Our Name, Maslow, and Mental Mountaineering

Our Name Says it All

The other day, I was talking to a friend about Trickle Down Wisdom (TDW); the first thing he asked me, was the meaning of our name. Good question.

We both turned 59 just a few months ago. In our 21st century, to be over 50 is considered traumatic for most, and in some cases, it even means one’s professional demise, with associated anxiety, followed by depression.

TDW can’t fix –although it may help understand and transcend them- our world’s problems; many, many minds would have to be fixed first. On the other hand, TDW is an unusual meeting place, a virtual social gathering, where whoever is trying  to climb Maslow’s Pyramid all the way to the top, can exchange views with other life mountaineers, and maybe learn from expert climbers, improve techniques, strategies, skills and –most importantly- change attitudes.

The GIGO ‘Garbage In Garbage Out’ makes this clear. Intelligent conversations, exchanges of substance, enrich neural connections, bring in new insights, novel perspectives, which in turn propel us up Maslow’s Pyramid. There new perspectives build vertical knowledge, as opposed to horizontal knowledge. Vertical knowledge is not interested in things, but is rather interested in their essence, i.e., the meaning we extrude from anything or circumstance.


At first glance Maslow’s Pyramid shows that the more we progress upward from its base, the better off we are. Most individuals reading this article may very well be half way up the pyramid, albeit hanging tiredly, mid-way through their life, bruised up, almost out of breath, some even ready to let go, looking down fearfully, rather than looking up willfully and purposely. Luckily, TDW is the weary climber’s refuge, the lost hiker’s shelter. TDW is where one can reassess, and keep climbing.

Does wisdom really trickle down?

Now, we still have to explain the ‘Trickle Down’ part of our name. Maybe it will be enough to understand what we read in the Kybalion, i.e., the Correspondence Principle “As above, so below; as below, so above.”, which manifests itself integrally in the physical, psychological, emotional, and existential realms. There is but one pyramid, and it is its outward expression –not its essence- that evolves from practical, mundane, conventional, to abstract, subtle, numinous, and outright transcendental. It follows that higher wisdom trickles down, suffusing our conventional day to day life. Our routine flourishes, ‘as by miracle’, self-harmonizes, going from dull to sublime.

COHERENCE does not fail or lie

¿How can this be? As we escalate the pyramid mentally, emotionally, and materially, its base also improve. The beauty in the attic beautifies the basement. Bringing light at the top, brings light below. The expression ‘bootstrapping’ is befitting; as we climb up the economic and social ladder through our individual hard work and personal improvement, the lower basic needs are met even easier. Midway up the pyramid (at the typical stumbling block known as Mid-Life Crisis) we have to jump from horizontal to vertical knowledge, that is, if we don’t want to stay stuck. TDW fosters this type of approach, a different perspective, thus helping us adopt a new rappel strategy, a totally new paradigm to reach the top, abandoning horizontal thinking, through an unusual vertical shift. Brilliant? Indeed. Einstein said it elegantly: “The definition of madness is doing the same thing over and over again while expecting to get a different result.”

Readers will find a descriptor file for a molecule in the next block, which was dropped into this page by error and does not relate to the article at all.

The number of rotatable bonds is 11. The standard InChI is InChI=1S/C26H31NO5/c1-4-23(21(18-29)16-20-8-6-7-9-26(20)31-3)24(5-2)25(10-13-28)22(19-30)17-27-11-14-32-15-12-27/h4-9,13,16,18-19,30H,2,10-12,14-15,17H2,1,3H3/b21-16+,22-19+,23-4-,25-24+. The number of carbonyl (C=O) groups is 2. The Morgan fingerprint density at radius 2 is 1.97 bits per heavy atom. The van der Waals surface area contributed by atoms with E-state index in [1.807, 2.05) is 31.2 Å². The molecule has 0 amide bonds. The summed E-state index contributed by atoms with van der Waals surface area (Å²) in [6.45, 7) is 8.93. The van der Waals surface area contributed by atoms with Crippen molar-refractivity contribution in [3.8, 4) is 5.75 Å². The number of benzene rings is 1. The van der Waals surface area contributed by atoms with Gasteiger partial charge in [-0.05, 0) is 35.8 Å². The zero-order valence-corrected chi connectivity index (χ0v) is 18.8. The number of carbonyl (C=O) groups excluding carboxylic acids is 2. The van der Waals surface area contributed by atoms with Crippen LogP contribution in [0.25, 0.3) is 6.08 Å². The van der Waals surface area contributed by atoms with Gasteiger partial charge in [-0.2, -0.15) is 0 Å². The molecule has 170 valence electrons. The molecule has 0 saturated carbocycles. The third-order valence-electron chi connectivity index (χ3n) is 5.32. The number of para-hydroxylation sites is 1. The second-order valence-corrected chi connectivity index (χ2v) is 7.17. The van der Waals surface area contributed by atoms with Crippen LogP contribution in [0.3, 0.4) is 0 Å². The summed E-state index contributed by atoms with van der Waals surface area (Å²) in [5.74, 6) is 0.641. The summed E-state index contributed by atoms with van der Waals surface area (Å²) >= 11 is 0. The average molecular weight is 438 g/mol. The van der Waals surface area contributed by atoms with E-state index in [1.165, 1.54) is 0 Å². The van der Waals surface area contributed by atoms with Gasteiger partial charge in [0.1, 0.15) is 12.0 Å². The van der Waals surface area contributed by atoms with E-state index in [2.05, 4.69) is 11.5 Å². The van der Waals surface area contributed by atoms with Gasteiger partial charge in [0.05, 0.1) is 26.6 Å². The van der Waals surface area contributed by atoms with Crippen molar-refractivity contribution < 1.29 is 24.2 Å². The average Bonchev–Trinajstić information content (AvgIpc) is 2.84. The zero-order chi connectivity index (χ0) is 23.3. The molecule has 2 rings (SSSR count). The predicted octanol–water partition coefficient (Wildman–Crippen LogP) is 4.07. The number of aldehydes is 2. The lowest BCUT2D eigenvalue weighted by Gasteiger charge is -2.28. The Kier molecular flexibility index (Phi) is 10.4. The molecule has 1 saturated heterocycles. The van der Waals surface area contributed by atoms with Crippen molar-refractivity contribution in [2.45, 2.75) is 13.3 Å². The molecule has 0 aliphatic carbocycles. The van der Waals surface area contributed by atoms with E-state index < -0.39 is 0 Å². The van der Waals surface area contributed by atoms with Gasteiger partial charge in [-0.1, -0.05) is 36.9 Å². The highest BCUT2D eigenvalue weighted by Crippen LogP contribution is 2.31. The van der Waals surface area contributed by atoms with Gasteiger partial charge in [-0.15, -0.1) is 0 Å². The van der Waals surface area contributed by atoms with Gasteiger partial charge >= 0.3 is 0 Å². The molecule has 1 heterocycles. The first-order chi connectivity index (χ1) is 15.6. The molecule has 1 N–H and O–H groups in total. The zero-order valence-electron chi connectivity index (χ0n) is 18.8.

Bend the Mind, not the spoon

In the famous movie The Matrix, Neo ‘wakes up’ to the fact that Reality is not quite as it seems to be, and that a Matrix hides what is ‘really real’. In his quest, Neo visits The Oracle, and just before he is granted access, he meets a very young monk sitting in the “Lotus Position”, and who is bending a spoon he is barely holding. Neo, astounded, asks how the child performs such a miracle; the monk-child responds with the disarming directness of those having attained ‘bodhi“, “Do not try to bend the spoon; that’s impossible. Instead, only try to realize the Truth.” Neo, not quite up there up the pyramid, asks, “¿What Truth?”, and the young monk replies, “There is no spoon.” Neo looks at the spoon that is obviously in his hands, and asks bewildered, “¿There is no spoon?” the mini-Buddha, without pausing, goes on with his impeccable Dharma class, “Then you will see it is not the spoon that bends, it is only yourself.” Neo, armed with this new insight regarding the nature of Reality, his very own nature, emulates the young enlightened being… Vertical Knowledge: know yourself, and you will be coherent with Reality.

Welcome to TDW, the mountain shelter mid-way between the base and the tip of Maslow’s Pyramid, a rest area for your tiresome ascent, the refuge where you can think outside the horizontal box, jump to the vertical box, and eventually, get rid of any box.

¿Are you interested in discussing tomorrow’s climb? Become a Member, complete your ascent, and Crown your Himalaya, crown your life, conquer yourself.